We still enjoy just being with friends. Many times we don’t have to plan things to do or places to go. We simply enjoy their company and visiting. No matter what we talk about, it is interesting and we laugh a lot. Not that we sit around and tell jokes, but just relating things of life are funny and a pleasure — simple pleasures.

Pets bring a lot of gladness to our lives. There is nothing that matches the joy our dog expresses when we come in from errands or physical rehab or a trip. Or, it is the same if we just go to the mailbox for a minute. Our little dog, Richey, shows unconditional love. The love is so simple, yet so rewarding. Isn’t it nice to have someone, or something, that cares, whether pet or friend?

Gifts are nice, but I would rather have a sincere hug from a friend or family than a purchased gift that had little meaning. Knowing someone truly loves us, means more than the fanciest gift in the world. Love cannot be measured in money. I was raised in an era when we had no money, but everything we needed. I am often shocked at what we call “necessities” now, when we could all live without televisions or cell phones or expensive cars or lots of things. We had such a close love of family and friends that nothing else mattered. We had good health, a comfortable, modest home and enough food to eat (even if it wasn’t always just what we wanted, we never went hungry.) Wouldn’t this be a better world if we could have a little more of that attitude now? We are truly missing something in our affluence! Maybe we need to return to the simple ways of life, and make do with a little less and learn to appreciate things more.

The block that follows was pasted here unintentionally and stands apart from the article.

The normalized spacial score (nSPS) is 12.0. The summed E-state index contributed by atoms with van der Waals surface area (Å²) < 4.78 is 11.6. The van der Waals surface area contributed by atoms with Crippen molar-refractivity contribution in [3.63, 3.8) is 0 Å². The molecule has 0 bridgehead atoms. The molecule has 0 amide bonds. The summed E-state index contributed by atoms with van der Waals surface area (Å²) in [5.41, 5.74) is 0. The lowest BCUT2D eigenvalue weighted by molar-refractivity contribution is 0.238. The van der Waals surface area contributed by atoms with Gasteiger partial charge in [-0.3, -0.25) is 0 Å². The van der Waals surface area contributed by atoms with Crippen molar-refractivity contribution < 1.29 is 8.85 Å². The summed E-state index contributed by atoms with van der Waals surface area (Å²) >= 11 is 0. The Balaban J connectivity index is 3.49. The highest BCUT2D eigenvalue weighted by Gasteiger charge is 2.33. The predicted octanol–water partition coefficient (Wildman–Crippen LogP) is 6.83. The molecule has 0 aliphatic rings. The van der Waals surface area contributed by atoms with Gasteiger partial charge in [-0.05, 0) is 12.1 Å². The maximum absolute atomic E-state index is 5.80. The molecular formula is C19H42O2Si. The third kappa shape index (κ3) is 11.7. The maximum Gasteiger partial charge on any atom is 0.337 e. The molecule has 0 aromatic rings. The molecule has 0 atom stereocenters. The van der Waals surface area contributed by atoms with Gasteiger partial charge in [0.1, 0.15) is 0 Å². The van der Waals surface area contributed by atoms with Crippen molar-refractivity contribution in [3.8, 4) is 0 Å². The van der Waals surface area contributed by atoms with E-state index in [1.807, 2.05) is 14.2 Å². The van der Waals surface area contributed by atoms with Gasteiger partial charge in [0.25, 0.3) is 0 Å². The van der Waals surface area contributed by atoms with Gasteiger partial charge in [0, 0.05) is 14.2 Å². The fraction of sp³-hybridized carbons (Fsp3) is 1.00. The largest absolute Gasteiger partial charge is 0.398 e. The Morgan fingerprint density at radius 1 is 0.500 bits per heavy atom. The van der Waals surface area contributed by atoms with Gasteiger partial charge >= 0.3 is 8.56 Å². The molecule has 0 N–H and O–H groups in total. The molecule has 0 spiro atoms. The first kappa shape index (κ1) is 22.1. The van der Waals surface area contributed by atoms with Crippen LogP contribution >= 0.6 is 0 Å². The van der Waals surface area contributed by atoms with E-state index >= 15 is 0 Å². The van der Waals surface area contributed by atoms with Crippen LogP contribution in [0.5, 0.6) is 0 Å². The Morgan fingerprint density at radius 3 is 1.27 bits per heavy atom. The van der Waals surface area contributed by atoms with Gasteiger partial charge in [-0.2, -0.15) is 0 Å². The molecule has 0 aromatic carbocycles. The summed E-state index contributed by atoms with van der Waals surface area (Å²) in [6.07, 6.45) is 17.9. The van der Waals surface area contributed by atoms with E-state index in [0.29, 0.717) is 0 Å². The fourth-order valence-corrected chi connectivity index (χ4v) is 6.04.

We learned early in life that the best things in life are free — kindness, courtesy, smiles, family, friends, kind words, time, rest, peace, good health, nature, love, encouragement, sincere feelings and being appreciated. There are too many of those kinds of things to mention, but all fall under the “simple” category and cost nothing.

Some of the best foods are the simple foods that we take for granted and make for our families. In the fall of the year, we get hungry for pork chops and fried apples. They are great with scalloped potatoes or another potato casserole.

Pork Chops & Fried Apples

Brown seasoned pork chops in a greased, heavy skillet. Remove from pan and drain.

Slice unpeeled apple, like for apple pie (I use Gala apples.) Place in skillet and add a little butter if necessary. Sprinkle with brown sugar. Add a bit of water. Cover tightly and cook over low heat, stirring occasionally until almost tender. Add pork chops back in skillet, cover and continue to steam until pork chops are cooked through.

Depending on the thickness, use one or two pork chops per person. Use about one apple for each pork chop, because they will cook down some. Sometimes I cook these, covered, in a slow oven rather than watch them on top of the stove. After all, the oven is going anyway for the scalloped potatoes.

Send your comments to: Peggy Goodrich, Food For Thought, P.O. Box 1192, Enid, OK 73702.